Are we going to talk more about Thor‘s mighty hammer and how smashing it is? Probably. After all, its second weekend drop will be small enough to ensure it holds its place in the #1 spot. In fact, Thor will probably have to drop more than 50% this weekend for Bridesmaids to have a fighting chance. The Marvel Comic properties tend to have some staying power unless their main character is big and green and played by Eric Bana Edward Norton Mark Ruffalo. You can expect Thor to make an additional $30+ million this weekend taking its domestic take to over $100 million and its worldwide receipts to more than $300 million. Excelsior. No, I didn’t. Yes, I did.


If I told you a movie starring Joseph Gordon-Levitt, Rainn Wilson, and Academy Award winner Natalie Portman was opening on 40 screens this weekend, you might wonder what’s wrong with it. Such is the case with Hesher. Despite pretty positive reviews coming out of Sundance 2010 and SXSW 2011 (read Neil’s own positive remarks here) there’s a general understanding that the film is hard to market and probably not for mass audiences. Oh, well. It’s still a dark and funny family drama with a great performance from JGL. You should check Hesher out this weekend if your in one of the select cities it’s playing.

Here’s part of that wild darkness for you. It features JGL doing a flip off of a burning diving board. Like I said. WILD:

Also opening in limited release are The Big Bang opening in select cities and hitting DVD on May 24th, Everything Must Go opening in select cities, Skateland opening in New York and L.A., The High Cost of Living opening in L.A., How to Live Forever opening in New York City, Go For It! opening in select cities, Cameraman: The Life and Work of Jack Cardiff opening in New York City, Hey, Boo: Harper Lee & ‘To Kill a Mockingbird’ opening in New York and L.A., and Brothers Justice opening in L.A.

Here’s how the weekend is shaping up:

  1. Thor – $33.2m (-49.4%)
  2. Bridesmaids – $29.7m NEW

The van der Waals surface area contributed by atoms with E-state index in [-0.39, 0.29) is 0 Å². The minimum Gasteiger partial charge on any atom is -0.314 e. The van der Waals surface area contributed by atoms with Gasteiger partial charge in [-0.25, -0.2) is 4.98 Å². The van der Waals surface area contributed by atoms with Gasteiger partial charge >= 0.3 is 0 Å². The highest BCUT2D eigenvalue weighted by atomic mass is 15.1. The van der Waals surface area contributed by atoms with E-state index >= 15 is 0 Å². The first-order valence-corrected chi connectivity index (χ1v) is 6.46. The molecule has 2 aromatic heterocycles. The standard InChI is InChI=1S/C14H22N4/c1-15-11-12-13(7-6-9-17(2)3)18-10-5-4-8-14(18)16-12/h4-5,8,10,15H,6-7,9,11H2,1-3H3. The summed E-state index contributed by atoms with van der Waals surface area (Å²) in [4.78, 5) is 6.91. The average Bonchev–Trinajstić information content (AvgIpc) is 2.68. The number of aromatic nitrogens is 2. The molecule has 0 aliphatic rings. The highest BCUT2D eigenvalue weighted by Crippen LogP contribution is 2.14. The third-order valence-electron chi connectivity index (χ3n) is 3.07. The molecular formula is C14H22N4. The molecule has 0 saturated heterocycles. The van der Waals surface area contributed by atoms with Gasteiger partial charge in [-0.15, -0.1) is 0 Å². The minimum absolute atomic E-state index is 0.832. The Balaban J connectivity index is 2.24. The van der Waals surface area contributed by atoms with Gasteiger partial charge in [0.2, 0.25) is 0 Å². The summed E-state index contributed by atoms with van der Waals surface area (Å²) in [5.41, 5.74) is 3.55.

3. Priest – $13.8m NEW
  4. Fast Five – $13.3m (-58.8%)
  5. Jumping the Broom – $8.2m (-45.5%)
  6. Something Borrowed – $6.6m (-52%)
  7. Rio – $5m (-41%)
  8. Water for Elephants – $3.5m (-41.5%)
  9. Madea’s Big Happy Family – $1.9m (-53.6%)
  10. Soul Surfer – $1.6m (-30%

That adds up to $116.8 million for the weekend, not a stellar haul for the second weekend of the Summer movie season. In fact, unless Bridesmaids or Thor can pull out bigger numbers than anticipated, the weekend looks to be the lowest seen in May since the second weekend in 2008. The two blockbuster releases that weekend? What Happens in Vegas and Speed Racer. Nonetheless, the overall downturn in the box office will still contain respectable performances from two of the big movies in release. Sorry, Priest. And sorry, Scott Charles Stewart.

We’ll be back on Sunday to go over the weekend numbers.

Click here for more of The Reject Report

Jeremy's been writing about movies for a good, 15 years, starting with the film review column of his high school newspaper. He stands proud as the first person in his high school to have seen (and recommend) Pulp Fiction. Jeremy went on to get a B.A. in Cinema and Photography with a minor in journalism. His experience and knowledge of film is aided by the list of 6600 films he has seen in his life (so far). Jeremy's belief is that there are no bad films, just unrealized possibilities. Except Batman and Robin. That shit was awful.